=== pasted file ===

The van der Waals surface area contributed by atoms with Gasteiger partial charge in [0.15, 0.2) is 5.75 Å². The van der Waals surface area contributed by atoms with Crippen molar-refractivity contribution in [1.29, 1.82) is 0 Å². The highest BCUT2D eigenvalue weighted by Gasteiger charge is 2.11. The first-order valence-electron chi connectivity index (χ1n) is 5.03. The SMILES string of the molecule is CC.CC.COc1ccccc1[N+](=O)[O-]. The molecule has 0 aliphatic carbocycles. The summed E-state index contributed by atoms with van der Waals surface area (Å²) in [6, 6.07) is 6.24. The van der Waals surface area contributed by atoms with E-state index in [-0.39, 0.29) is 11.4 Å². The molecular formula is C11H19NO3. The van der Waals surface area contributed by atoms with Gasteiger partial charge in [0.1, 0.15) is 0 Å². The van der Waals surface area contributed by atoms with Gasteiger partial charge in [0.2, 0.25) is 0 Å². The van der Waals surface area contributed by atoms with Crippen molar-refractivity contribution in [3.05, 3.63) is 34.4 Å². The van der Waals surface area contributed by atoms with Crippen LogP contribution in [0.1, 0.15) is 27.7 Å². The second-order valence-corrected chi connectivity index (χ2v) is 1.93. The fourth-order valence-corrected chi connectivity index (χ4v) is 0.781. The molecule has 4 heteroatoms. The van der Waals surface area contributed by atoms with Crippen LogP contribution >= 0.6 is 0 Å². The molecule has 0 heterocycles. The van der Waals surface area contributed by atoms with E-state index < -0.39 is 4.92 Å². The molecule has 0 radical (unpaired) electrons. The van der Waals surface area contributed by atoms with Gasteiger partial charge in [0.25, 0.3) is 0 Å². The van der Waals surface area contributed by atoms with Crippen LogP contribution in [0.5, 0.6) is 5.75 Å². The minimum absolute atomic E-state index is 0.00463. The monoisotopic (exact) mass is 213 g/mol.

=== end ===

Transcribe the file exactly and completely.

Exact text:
The van der Waals surface area contributed by atoms with Gasteiger partial charge in [0.15, 0.2) is 5.75 Å². The van der Waals surface area contributed by atoms with Crippen molar-refractivity contribution in [1.29, 1.82) is 0 Å². The highest BCUT2D eigenvalue weighted by Gasteiger charge is 2.11. The first-order valence-electron chi connectivity index (χ1n) is 5.03. The SMILES string of the molecule is CC.CC.COc1ccccc1[N+](=O)[O-]. The molecule has 0 aliphatic carbocycles. The summed E-state index contributed by atoms with van der Waals surface area (Å²) in [6, 6.07) is 6.24. The van der Waals surface area contributed by atoms with E-state index in [-0.39, 0.29) is 11.4 Å². The molecular formula is C11H19NO3. The van der Waals surface area contributed by atoms with Gasteiger partial charge in [0.1, 0.15) is 0 Å². The van der Waals surface area contributed by atoms with Gasteiger partial charge in [0.2, 0.25) is 0 Å². The van der Waals surface area contributed by atoms with Crippen molar-refractivity contribution in [3.05, 3.63) is 34.4 Å². The van der Waals surface area contributed by atoms with Crippen LogP contribution in [0.1, 0.15) is 27.7 Å². The second-order valence-corrected chi connectivity index (χ2v) is 1.93. The fourth-order valence-corrected chi connectivity index (χ4v) is 0.781. The molecule has 4 heteroatoms. The van der Waals surface area contributed by atoms with Crippen LogP contribution >= 0.6 is 0 Å². The molecule has 0 heterocycles. The van der Waals surface area contributed by atoms with E-state index < -0.39 is 4.92 Å². The molecule has 0 radical (unpaired) electrons. The van der Waals surface area contributed by atoms with Gasteiger partial charge in [0.25, 0.3) is 0 Å². The van der Waals surface area contributed by atoms with Crippen LogP contribution in [0.5, 0.6) is 5.75 Å². The minimum absolute atomic E-state index is 0.00463. The monoisotopic (exact) mass is 213 g/mol.